No Way Out: The Irish in Wartime France 1939-1945 by Isadore Ryan
Mercier Press £19.99 pp351
The cover of Isadore Ryan’s book suggests a pacy, historical thriller might lie within. It looks like a film poster, with “No Way Out” emblazoned across a monochrome photograph of a cobbled street looking towards the Eiffel Tower. Nazi insignia flags draped along a wall give an atmospheric effect. Instead of a Thomas Keneally-style tale, however, readers get the product of some exhaustive research by Ryan into the lives of Irish people living in France during the Second World War.
One of the most interesting revelations is that Ireland’s diplomatic representative in Paris, Gerald O’Kelly de Gallagh, sold booze from his wine business to Hermann Göring. There were far worse crimes and misdemeanours carried out in occupied France, and O’Kelly did claim, after France was liberated, that he never sold “the good stuff” to the Nazis.
By contrast, Killarney-born Janie McCarthy was awarded the Croix de Guerre for her work with resistance networks in sending reports to London during the occupation. When not dodging the Germans, McCarthy taught English in Paris. Dubliner Robert Vernon played a valuable role as a radio operator for a resistance network in the south of France. On the other side of the conflict, Michael Farmer and Dennis Corr are the only known Irish residents in France who ended up in court after the liberation. Corr, from Dundalk, and his French wife were said to have shown collaborationist tendencies while living in Biarritz. He was eventually found guilty of damaging national defence, sentenced to six months’ imprisonment and fined 3,000 francs.
Farmer sounds like a character from an F Scott Fitzgerald novel. A handsome fellow, originally from Cork, he was left $9m by an elderly American lady who had “wished to adopt him as a son”. There followed some deluded dabbling in the film industry, a tempestuous marriage to Hollywood star Gloria Swanson, and alleged consorting with the Nazis. After the war Farmer convinced French authorities that he had done nothing more than partake in debauched drinking sessions with the local gestapo and charges against him were dropped.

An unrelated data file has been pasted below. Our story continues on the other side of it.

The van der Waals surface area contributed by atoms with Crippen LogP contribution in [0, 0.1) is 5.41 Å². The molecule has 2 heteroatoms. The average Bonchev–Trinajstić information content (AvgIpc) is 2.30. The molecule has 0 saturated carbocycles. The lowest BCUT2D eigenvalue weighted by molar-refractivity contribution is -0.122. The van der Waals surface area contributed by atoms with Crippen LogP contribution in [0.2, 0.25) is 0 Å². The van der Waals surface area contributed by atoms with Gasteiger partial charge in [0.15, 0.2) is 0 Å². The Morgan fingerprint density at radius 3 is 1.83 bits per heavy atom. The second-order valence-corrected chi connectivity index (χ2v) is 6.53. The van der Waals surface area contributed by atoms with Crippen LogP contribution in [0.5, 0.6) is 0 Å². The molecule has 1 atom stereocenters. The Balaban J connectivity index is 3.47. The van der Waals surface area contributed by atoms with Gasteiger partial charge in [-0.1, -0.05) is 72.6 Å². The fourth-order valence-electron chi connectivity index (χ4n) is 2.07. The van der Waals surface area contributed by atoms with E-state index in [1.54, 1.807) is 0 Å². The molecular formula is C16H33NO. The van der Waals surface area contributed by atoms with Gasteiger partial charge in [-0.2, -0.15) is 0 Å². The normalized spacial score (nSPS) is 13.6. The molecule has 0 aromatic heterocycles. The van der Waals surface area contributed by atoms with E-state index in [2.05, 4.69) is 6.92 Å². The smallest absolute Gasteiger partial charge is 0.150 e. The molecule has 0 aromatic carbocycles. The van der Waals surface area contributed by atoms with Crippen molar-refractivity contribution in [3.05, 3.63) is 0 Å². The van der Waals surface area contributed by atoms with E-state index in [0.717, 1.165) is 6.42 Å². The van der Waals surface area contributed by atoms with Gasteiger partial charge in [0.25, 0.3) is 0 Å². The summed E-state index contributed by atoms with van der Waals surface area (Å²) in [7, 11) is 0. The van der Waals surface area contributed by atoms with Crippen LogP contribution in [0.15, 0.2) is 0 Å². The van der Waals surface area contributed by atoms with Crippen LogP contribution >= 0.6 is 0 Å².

Ryan highlights the role the Catholic church played in occupied France, especially St Joseph’s on the Avenue Hoche run by Irish Passionists, and a convent on Rue Murillo. Irish people were guaranteed food and a bed for the night, while St Joseph’s played a crucial part in getting downed airmen out of the country.
Among those stranded in France was the disinherited Irish nationalist Lord Ashbourne, who ended up housebound and surrounded by his favourite Irish paraphernalia, such as a Celtic cross and a flag of the Red Hand of Ulster. He died in 1942, and was laid out in a kilt with a “Sinn Fein ring on the collar of his shirt”. It was Ashbourne’s mentally ill sister Violet Gibson who tried to assassinate Mussolini in Rome in 1926, but her bullet merely grazed Il Duce’s nose.
This is a worthy book, properly indexed and with an impressive bibliography, but too much of the writing lacks flair. It can tend to feel like a long list of tiny factual details. Of course the writer can work only with what’s in the archives, and Ryan admits that among the Irish residents in France “examples of fully committed members of the armed resistance are hard to come by”. Meanwhile, the two collaborators’ contributions to the German war effort “can confidently be estimated at virtually nil”. Disheartening words to find at the beginning of a book on a specialist subject.
This does not diminish the stories collected here which are linked together — Farmer, aside — by penury, making them all the more moving. That Ireland had little heft, diplomatically or financially, to alleviate its citizens’ circumstances was to be expected. While revelations about Irish diplomats spending time on the golf course or at the racetrack cleave to the stereotype of the work ethic of the ambassadorial classes, it is disturbing to learn about Irish passports being issued so casually and liberally.
At one point it was mooted that 200 Jewish families in an internment camp at Vittel be granted Irish entry visas, and that a ship be chartered to bring Jewish children to Palestine. Both ideas came to nothing; not helped, as Ryan says, by “the cautious approach of Irish officialdom”. Ultimately the Irish in wartime France is a footnote in history, but it reminds us of where Ireland feared to tread in 1939-1945.